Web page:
Any conversation with an independent financial adviser about investments or pensions will bring up the ‘attitude to risk’ question. They will want to know what it means for you and where you sit on the risk tightrope. But what does that mean exactly and what do you need to consider to determine what your attitude to risk is? Read on for our quick guide which sets out the basics or get in touch with our Plutus Wealth independent financial experts at www.plutuswealth.com for fully personalised advice.
What is risk?
Savings, investments and pensions are designed to help you grow your personal pot of money. No matter its size, large or small, that pot is important to you and you want it to work as hard as possible for you.
Your money can grow by earning interest in a savings account or by being traded as stocks and shares on the stock market when invested in a pension or other investment plan.
With either form of investment as well as the potential for growth there is a possibility that your money will not grow as much as you hope, or that you may even lose some of your initial investment.
Risk comes in the form of:
- Failure of a financial institution
- A lower interest rate than you could find elsewhere
- A drop in share prices
- The possibility that inflation will be greater than the rate at which your money grows
Your financial adviser will work to strike a balance between those risks to help grow your investment in line with your needs.
How do you determine what your attitude to risk is?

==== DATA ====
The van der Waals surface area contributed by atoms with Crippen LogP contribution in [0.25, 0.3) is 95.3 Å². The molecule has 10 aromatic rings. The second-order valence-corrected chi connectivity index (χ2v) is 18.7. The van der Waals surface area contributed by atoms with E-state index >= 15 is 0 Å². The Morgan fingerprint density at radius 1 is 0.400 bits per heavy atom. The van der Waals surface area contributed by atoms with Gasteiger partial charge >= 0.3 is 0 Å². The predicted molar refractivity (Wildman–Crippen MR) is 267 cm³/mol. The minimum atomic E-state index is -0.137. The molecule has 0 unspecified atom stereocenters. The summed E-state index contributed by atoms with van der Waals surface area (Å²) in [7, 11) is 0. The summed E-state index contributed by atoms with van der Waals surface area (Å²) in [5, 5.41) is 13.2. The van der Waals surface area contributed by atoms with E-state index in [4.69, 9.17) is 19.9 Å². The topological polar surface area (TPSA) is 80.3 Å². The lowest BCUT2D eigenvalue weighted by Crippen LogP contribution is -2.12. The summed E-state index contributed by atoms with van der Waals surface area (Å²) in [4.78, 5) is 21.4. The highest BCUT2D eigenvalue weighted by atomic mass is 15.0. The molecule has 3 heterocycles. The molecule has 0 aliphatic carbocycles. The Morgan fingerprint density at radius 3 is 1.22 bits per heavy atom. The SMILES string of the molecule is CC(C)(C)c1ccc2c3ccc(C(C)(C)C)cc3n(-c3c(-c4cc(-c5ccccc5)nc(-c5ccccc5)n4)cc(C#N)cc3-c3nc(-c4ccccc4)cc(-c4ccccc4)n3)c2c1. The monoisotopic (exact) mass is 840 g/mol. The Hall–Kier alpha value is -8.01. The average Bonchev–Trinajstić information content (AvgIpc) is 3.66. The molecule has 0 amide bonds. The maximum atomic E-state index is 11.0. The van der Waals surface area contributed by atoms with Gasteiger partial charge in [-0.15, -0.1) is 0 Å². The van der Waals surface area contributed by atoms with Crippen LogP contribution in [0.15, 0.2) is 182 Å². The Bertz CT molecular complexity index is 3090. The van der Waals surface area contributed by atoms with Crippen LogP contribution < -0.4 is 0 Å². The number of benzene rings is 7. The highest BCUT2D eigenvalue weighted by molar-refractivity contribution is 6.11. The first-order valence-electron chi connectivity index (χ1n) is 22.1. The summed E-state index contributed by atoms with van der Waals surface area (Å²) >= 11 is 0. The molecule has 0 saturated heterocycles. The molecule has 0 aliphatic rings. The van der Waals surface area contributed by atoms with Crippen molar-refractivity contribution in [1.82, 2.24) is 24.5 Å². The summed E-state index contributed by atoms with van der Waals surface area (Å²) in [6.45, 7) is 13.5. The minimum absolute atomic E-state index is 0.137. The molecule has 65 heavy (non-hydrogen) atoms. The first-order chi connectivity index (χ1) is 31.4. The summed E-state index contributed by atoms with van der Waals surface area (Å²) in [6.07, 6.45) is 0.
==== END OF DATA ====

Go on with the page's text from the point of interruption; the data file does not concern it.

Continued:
Your attitude to risk is about how willing you are to take a loss should any of these risks become a reality.
At the most basic level the greater the risk, the greater the reward. But that could come at a cost. Determining your attitude to risk will help to find the best balance when deciding how best to invest your money.
Here’s what you need to consider:
- What can you afford to lose? No one wants to think about losing their money but being aware of the risks and knowing what your limit is are smart ways to approach investment. If you have financial commitments that you must meet or others who depend on you financially then be sure to factor those in and let your independent financial adviser know.
- What are your goals and timescales? A longer timeframe helps to iron out market changes and volatility, while a need for a quicker return is better suited to a less risky approach.For example, if you are saving up to buy a car or put down a deposit on a house sometime in the next five years, investing in a savings account is a safer bet.On the other hand, if you have a longer-term goal or are setting up or moving your pension plan then investing your money in the stock market becomes a viable option. The longer timescales mean that your money can better absorb any market capriciousness. However, as you approach that goal it is prudent to switch to a less volatile option which will ensure you lock in gains made and reduce the chances of short-term market changes that could lead to potential losses.
Your financial adviser will take the time to find out more about you, what your goals are, how quickly you need to make that money pot grow, and what your attitude to risk and loss are. Together, you will draw up an investment plan that is designed to work for you and review it on a regular basis to ensure it is continues to work for you over time.
If you are looking for advice or help with your savings and investments our Plutus Wealth team of independent financial advisers is here for you. Give us a call on 020 7871 5200 or drop us a line at firstname.lastname@example.org when you are ready and we can take it from there.